Emdashes—Modern Times Between the Lines

The Basics:
About Emdashes | Email us

Before it moved to The New Yorker:
Ask the Librarians

Best of Emdashes: Hit Parade
A Web Comic: The Wavy Rule


Update: The winners!

The ghost of James Murray, patron saint of the OED, hovers over us tremulously as we offer you our poll of finalists from Emdashes’ very own Upside-Down Question Mark Contest. Meanwhile, Pablo Neruda, who refused to use this form of punctuation, throws up his hands in a corner of that celestial Scribbler’s Green where all writers go—a place that all deceased literary critics are barred from entering. ¿Will this stop us? We say, respectfully but firmly: ¡no!

We offer you these names, hand-picked from an Emdashes orchard of more than 60 great entries, so thank you to all who submitted! The winner of this poll will win our grand prize, which, as you know, is either dinner for two at the Spanish, Mexican, Ecuadorian, Dominican, &c., restaurant of your choice, or, if you prefer, a beautiful copy of Neruda’s immortal The Book of Questions.

1. the qué mark—submitted by Liesl (our own Martin Schneider submitted a variation on this entry, but since he’s an editor and judge, he’s disqualified from prizewinning; sorry, Martin!)
2. splainu—submitted by John
3. quiggle—submitted by Carolita
4. interroverti—submitted by Nadine & Chris LaRoche
5. ¿nu?—submitted by Paul Shaw
6. Prask and Pre-Q—both submitted by J.D.
7. Askin—submitted by N.F.

We also want to offer you some etymological background and information on some of these entries. Note that ¿nu? reads the same right side up or upside down. (Turn over your computer—see?) “Splainu” derives from I Love Lucy, specifically from Ricky Ricardo’s “Lu-seee, you haf some splainu to do!” The venerable interroverti is derived from the Latin components “interrogo” and “verti/verto/versum,” meaning “to turn over,” “to turn about,” &c.

And here are the final eight—may the best mark-marker win, and watch out for those hanging ¿chads?

What should we name the upside-down question mark?
the qué mark
pollcode.com free polls


Above: A haunting dramatization of the dilemma in question. Click to enlarge.

The other day, Pollux, our “Wavy Rule” staff cartoonist, and I were questioning some punctuation: namely, the upside-down, Spanish-style question mark. After consulting friend and lettering expert Paul Shaw—who reports that “Bringhurst just calls it an inverted question mark, no special name”—we decided it was a real scandal that this character dare not speak its name. (Parenthetically, I wonder when the nameless mark will become a standard part of the computer keyboard, especially in America, where Spanish is rápidamente becoming our dual language?) So we decided to sponsor a contest. Paul wrote everything from here on—and, of course, drew the searing cartoon above.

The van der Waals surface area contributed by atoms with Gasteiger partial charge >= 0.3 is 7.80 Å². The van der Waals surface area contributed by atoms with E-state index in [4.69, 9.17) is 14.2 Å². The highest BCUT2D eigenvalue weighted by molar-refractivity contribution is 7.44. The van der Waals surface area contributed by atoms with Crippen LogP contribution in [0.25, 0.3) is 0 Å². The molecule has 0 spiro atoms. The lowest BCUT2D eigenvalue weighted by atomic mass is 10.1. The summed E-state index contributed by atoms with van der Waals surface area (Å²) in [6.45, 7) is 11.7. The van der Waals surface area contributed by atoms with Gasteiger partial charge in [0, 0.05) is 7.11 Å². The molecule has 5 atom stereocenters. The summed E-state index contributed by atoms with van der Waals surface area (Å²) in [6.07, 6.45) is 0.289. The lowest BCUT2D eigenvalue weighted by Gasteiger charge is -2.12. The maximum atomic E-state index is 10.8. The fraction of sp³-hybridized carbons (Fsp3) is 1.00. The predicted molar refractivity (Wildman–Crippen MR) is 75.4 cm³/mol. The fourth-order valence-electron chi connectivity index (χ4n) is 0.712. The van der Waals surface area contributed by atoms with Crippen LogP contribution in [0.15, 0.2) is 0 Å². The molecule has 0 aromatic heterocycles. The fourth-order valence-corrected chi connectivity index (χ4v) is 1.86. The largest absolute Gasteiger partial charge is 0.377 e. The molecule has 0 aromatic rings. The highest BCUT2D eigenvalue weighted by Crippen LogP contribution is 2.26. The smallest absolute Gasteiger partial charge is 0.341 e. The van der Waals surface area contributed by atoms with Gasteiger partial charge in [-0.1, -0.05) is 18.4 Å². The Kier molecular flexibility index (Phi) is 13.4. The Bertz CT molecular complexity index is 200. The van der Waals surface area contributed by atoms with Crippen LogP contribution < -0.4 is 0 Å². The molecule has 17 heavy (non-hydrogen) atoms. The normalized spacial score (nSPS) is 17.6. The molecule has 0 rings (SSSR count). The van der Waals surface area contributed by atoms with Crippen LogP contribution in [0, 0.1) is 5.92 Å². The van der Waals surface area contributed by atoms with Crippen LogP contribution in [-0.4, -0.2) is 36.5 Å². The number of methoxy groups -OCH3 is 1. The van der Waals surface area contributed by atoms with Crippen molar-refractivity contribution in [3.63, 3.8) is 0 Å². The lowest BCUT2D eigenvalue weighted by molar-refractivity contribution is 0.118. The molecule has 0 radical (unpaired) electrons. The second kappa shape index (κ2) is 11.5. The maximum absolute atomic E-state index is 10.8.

You’ve seen it before. It stands on the west end of elegant Castilian questions: ¿Adónde vas? ¿Cuando llegarás? ¿Quien eres tú?

Ah, the upside-down question mark! Its limited range lends this punctuation mark a certain romantic air, its elegant curve bent and shaped by the same winds that propelled caravels and galleons on treasure runs across the ocean sea, its use first legislated in 1754 by a second edition of the volume Ortografía, issued by Spain’s Royal Academy.

You can make one yourself: hold your Alt key down, hit the number-lock key, and then type the numbers “168.” [On a Mac, just type option + shift + ?. —Ed.] There, you see it? It stands nobly, and a little sadly, on your computer screen—like a single tear on the face of a father who’s walking his daughter down the aisle of a church, or like a grandee who has been reduced to complete penury but who still points to his ancient coat of arms on the wall.

A noble punctuation mark, to be sure, but deficient in one regard: it lacks a name. “Upside-down question mark” is purely descriptive. Its Spanish name is equally lacking in punch: “signo de apertura de interrogación invertido.”

Now’s your chance to make history. Name this punctuation mark. Give it a name both euphonious and appropriate. Earn everlasting glory. Win a prize—dinner for two at the Spanish, Mexican, Ecuadorian, Dominican, &c., restaurant of your choice, or, if you prefer, a beautiful copy of Pablo Neruda’s immortal The Book of Questions. Emdashes wants to hear your best ideas, so post them in the comments or, if you’re shy (as so many of you are, we know and sympathize), just email us. All entries are due by August 25, no question about it. We are very much looking forward to your submissions. At TypeCon last week, I got two impressive entries from genuine maniac typophiles; I’ll post them in the comments as soon as things get rolling. The very best of luck to you, and andale!

And if you’d like to see more drawings by Pollux, check out “The Wavy Rule” archive. (continued)

2008 Webby Awards Official Honoree